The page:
In January 2005, the Second District affirmed Baker's conviction and sentence, although it agreed that "evidence presented at trial could have supported an instruction for aggravated assault" and that the defense witness's testimony "was not helpful to [Baker], particularly [his] claim that [he] had acted in self defense." Baker did not file a timely appeal to the Ohio Supreme Court, but later filed a motion for delayed direct appeal, which was denied.

C. Baker's Application to Reopen

In February 2005, Baker, now acting pro se, filed an application to reopen his direct appeal pursuant to Ohio Rule of Appellate Procedure 26(B). That rule provides that a criminal defendant, within ninety days of an unfavorable appellate decision, "may apply [to the appellate court where his appeal was decided] for reopening of the appeal from the judgment of conviction and sentence, based on a claim of ineffective assistance of appellate counsel." In his application, Baker argued that his appellate counsel had provided ineffective assistance by failing to challenge his sentence under Blakely.

The Second District denied Baker's application to reopen. In so doing, it apparently misconstrued Baker's claim that appellate counsel had been ineffective for failing to argue Blakely on appeal as a claim that appellate counsel was ineffective for failing to argue that trial counsel had been ineffective for failing to argue Blakely at the time of sentencing. Having thus misconstrued Baker's claim, the Second District concluded that trial counsel had not been not ineffective, and that appellate counsel had therefore not been ineffective for failing argue trial counsel's ineffectiveness. Baker appealed to the Ohio Supreme Court, which dismissed his appeal in July 2005 as "not having any substantial constitutional question."

D. Baker's Federal Habeas Petition

On February 10, 2006, Baker filed a timely petition for a writ of habeas corpus in federal district court pursuant to 28 U.S.C. § 2254. He argued that he was entitled to habeas relief because (1) the imposition of a greater-than-minimum term of imprisonment on the basis of a judicial determination that a minimum sentence would "demean the seriousness of [his] conduct" and "w[ould] not adequately protect the public" violated Blakely; and (2) his appellate counsel was constitutionally ineffective for failing to raise this argument before the Second District.1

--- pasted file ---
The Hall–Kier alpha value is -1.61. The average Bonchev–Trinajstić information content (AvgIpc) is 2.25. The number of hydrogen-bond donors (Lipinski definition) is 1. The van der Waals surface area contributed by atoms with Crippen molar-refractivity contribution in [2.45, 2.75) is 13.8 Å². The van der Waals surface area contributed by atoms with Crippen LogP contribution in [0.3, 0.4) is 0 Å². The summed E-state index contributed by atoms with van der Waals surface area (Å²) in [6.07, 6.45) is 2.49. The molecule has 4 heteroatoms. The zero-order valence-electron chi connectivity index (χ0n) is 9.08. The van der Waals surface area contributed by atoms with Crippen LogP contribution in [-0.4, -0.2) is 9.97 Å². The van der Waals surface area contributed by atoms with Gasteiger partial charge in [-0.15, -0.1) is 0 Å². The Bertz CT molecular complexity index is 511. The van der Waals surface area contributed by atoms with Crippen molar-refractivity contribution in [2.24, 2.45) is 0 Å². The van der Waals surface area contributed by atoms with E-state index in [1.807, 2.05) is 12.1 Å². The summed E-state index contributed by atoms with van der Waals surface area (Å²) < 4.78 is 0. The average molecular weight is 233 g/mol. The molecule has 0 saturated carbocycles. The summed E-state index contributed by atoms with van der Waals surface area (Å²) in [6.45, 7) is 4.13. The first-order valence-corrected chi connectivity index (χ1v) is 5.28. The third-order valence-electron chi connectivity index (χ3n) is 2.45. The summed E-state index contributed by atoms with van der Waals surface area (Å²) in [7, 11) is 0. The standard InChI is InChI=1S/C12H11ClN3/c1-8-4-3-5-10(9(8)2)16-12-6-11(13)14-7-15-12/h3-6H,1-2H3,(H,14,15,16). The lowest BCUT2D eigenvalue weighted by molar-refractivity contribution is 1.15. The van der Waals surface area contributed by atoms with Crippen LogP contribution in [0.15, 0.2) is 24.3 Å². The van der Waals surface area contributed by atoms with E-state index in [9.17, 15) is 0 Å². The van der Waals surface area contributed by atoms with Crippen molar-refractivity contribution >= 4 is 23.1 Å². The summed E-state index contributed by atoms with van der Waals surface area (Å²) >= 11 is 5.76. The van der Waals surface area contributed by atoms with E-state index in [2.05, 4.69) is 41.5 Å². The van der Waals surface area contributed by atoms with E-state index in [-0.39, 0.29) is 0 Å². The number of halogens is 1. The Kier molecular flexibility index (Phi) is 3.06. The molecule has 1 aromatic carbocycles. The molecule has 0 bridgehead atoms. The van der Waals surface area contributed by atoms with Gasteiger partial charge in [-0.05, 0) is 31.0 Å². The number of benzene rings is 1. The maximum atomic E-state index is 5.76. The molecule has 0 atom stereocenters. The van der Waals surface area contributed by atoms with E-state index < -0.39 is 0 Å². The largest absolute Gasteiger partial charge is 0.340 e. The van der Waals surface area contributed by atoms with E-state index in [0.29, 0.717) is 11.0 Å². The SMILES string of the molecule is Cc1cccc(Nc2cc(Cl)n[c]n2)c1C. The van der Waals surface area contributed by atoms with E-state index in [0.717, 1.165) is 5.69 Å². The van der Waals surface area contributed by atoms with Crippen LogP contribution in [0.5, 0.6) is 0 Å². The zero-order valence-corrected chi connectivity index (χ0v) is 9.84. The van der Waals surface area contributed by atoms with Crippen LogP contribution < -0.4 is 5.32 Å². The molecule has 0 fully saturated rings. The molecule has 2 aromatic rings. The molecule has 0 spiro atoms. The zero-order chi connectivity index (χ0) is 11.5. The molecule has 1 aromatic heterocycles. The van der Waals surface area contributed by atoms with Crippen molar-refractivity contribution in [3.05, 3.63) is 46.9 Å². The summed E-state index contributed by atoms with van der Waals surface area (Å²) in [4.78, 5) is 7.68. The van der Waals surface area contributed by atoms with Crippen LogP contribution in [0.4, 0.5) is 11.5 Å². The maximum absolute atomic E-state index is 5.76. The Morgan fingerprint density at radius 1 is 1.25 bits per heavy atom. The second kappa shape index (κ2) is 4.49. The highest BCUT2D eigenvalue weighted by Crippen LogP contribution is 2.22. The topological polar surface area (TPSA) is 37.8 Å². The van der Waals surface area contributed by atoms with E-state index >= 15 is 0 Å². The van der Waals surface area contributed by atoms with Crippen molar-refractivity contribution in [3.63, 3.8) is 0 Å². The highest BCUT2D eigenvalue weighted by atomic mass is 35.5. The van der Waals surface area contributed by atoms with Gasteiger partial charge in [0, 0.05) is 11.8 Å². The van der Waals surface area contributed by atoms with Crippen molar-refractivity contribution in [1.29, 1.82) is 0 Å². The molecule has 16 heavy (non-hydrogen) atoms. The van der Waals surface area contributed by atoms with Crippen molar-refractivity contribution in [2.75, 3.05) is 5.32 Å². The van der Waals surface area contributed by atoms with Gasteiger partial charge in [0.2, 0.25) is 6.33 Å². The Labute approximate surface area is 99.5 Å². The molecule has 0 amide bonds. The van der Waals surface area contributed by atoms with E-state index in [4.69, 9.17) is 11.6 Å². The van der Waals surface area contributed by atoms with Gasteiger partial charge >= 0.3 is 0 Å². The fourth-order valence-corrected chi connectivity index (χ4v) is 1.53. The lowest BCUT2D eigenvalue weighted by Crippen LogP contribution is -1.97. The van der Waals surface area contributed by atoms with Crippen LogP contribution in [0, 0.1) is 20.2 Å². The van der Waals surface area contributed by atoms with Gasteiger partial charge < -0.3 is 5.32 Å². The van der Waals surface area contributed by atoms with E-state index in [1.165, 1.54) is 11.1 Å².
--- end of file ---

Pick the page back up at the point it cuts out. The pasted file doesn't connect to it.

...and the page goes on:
The district court concluded that appellate counsel was not ineffective, since "at the time Baker's direct appeal was filed, . . . counsel had no reason to believe that a Blakely challenge would be successful in Ohio and good reason to believe that [it] would not be successful . . . ." Baker v. Voorhies, No. 3:06cv00045, slip op. at 6 (S.D. Ohio Mar. 12, 2009). The district court concluded that Baker's substantive Blakely claim was procedurally defaulted. Accordingly, it denied Baker's petition. Baker timely appealed.


We review a district court's habeas ruling de novo. Souter v. Jones, 395 F.3d 577, 584 (6th Cir. 2005). Under the Antiterrorism and Effective Death Penalty Act, when a state court has adjudicated a claim on the merits, a federal court may grant the writ only if the state-court adjudication "(1) resulted in a decision that was contrary to, or involved an unreasonable application of, clearly established Federal law, as determined by the Supreme Court of the United States; or (2) resulted in a decision that was based on an unreasonable determination of the facts in light of the evidence presented in the State court proceeding." 28 U.S.C. § 2254(d). By contrast, when the state court has not addressed the merits of a claim, a federal court reviews that claim de novo. Maples v. Stegall, 340 F.3d 433, 436-37 (6th Cir. 2003) (citing Wiggins v. Smith, 539 U.S. 510, 534 (2003)).


A. Ineffective Assistance of Appellate Counsel

We begin by addressing Baker's assertion of ineffective assistance of appellate counsel, which, if meritorious, would serve both as a free-standing ground for habeas relief and as an excuse for any potential procedural default of Baker's Blakely claim. Because the Second District misconstrued Baker's application to reopen, Baker's ineffective-appellate-assistance claim has not been adjudicated by a state court. We therefore review it de novo. Maples, 340 F.3d at 436-37.

In a recent case involving a similar assertion of ineffective assistance for failure to raise a Blakely claim, we explained the controlling standard as follows:

Strickland v. Washington, 466 U.S. 668, 104 S.Ct. 2052, 80 L.Ed.2d 674 (1984), requires that a defendant raising an ineffective-assistance claim show both that counsel...